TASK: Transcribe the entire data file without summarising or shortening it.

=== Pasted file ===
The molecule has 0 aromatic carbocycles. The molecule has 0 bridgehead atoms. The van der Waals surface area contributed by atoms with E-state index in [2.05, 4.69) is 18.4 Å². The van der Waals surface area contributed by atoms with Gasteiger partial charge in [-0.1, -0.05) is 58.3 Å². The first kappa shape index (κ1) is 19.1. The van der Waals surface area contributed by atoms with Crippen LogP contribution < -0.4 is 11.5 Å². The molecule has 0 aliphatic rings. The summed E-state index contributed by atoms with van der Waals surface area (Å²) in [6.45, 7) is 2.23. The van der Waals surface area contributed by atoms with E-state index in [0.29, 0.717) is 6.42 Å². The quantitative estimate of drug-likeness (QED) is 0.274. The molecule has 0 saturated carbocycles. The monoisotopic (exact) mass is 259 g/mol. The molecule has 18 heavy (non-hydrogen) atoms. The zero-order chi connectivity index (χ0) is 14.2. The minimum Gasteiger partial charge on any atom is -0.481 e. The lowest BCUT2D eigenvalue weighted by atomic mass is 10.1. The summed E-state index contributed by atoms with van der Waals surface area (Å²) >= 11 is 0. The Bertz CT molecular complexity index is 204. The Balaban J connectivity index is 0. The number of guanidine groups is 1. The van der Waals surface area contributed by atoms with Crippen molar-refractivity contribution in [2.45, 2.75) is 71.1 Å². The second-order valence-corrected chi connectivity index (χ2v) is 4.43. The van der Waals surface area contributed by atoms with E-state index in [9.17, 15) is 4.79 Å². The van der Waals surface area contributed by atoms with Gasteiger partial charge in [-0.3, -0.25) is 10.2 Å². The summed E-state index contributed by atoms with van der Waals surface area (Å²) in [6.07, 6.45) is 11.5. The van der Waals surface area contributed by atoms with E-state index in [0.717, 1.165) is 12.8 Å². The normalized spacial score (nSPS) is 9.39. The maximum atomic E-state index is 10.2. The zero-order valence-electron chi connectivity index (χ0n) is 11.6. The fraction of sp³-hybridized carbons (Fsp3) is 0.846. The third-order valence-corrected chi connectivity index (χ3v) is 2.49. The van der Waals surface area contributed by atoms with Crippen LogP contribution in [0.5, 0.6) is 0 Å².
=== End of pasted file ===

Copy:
The molecule has 0 aromatic carbocycles. The molecule has 0 bridgehead atoms. The van der Waals surface area contributed by atoms with E-state index in [2.05, 4.69) is 18.4 Å². The van der Waals surface area contributed by atoms with Gasteiger partial charge in [-0.1, -0.05) is 58.3 Å². The first kappa shape index (κ1) is 19.1. The van der Waals surface area contributed by atoms with Crippen LogP contribution < -0.4 is 11.5 Å². The molecule has 0 aliphatic rings. The summed E-state index contributed by atoms with van der Waals surface area (Å²) in [6.45, 7) is 2.23. The van der Waals surface area contributed by atoms with E-state index in [0.29, 0.717) is 6.42 Å². The quantitative estimate of drug-likeness (QED) is 0.274. The molecule has 0 saturated carbocycles. The monoisotopic (exact) mass is 259 g/mol. The molecule has 18 heavy (non-hydrogen) atoms. The zero-order chi connectivity index (χ0) is 14.2. The minimum Gasteiger partial charge on any atom is -0.481 e. The lowest BCUT2D eigenvalue weighted by atomic mass is 10.1. The summed E-state index contributed by atoms with van der Waals surface area (Å²) >= 11 is 0. The Bertz CT molecular complexity index is 204. The Balaban J connectivity index is 0. The number of guanidine groups is 1. The van der Waals surface area contributed by atoms with Crippen molar-refractivity contribution in [2.45, 2.75) is 71.1 Å². The second-order valence-corrected chi connectivity index (χ2v) is 4.43. The van der Waals surface area contributed by atoms with E-state index in [9.17, 15) is 4.79 Å². The van der Waals surface area contributed by atoms with Gasteiger partial charge in [-0.3, -0.25) is 10.2 Å². The summed E-state index contributed by atoms with van der Waals surface area (Å²) in [6.07, 6.45) is 11.5. The van der Waals surface area contributed by atoms with E-state index in [0.717, 1.165) is 12.8 Å². The normalized spacial score (nSPS) is 9.39. The maximum atomic E-state index is 10.2. The zero-order valence-electron chi connectivity index (χ0n) is 11.6. The fraction of sp³-hybridized carbons (Fsp3) is 0.846. The third-order valence-corrected chi connectivity index (χ3v) is 2.49. The van der Waals surface area contributed by atoms with Crippen LogP contribution in [0.5, 0.6) is 0 Å².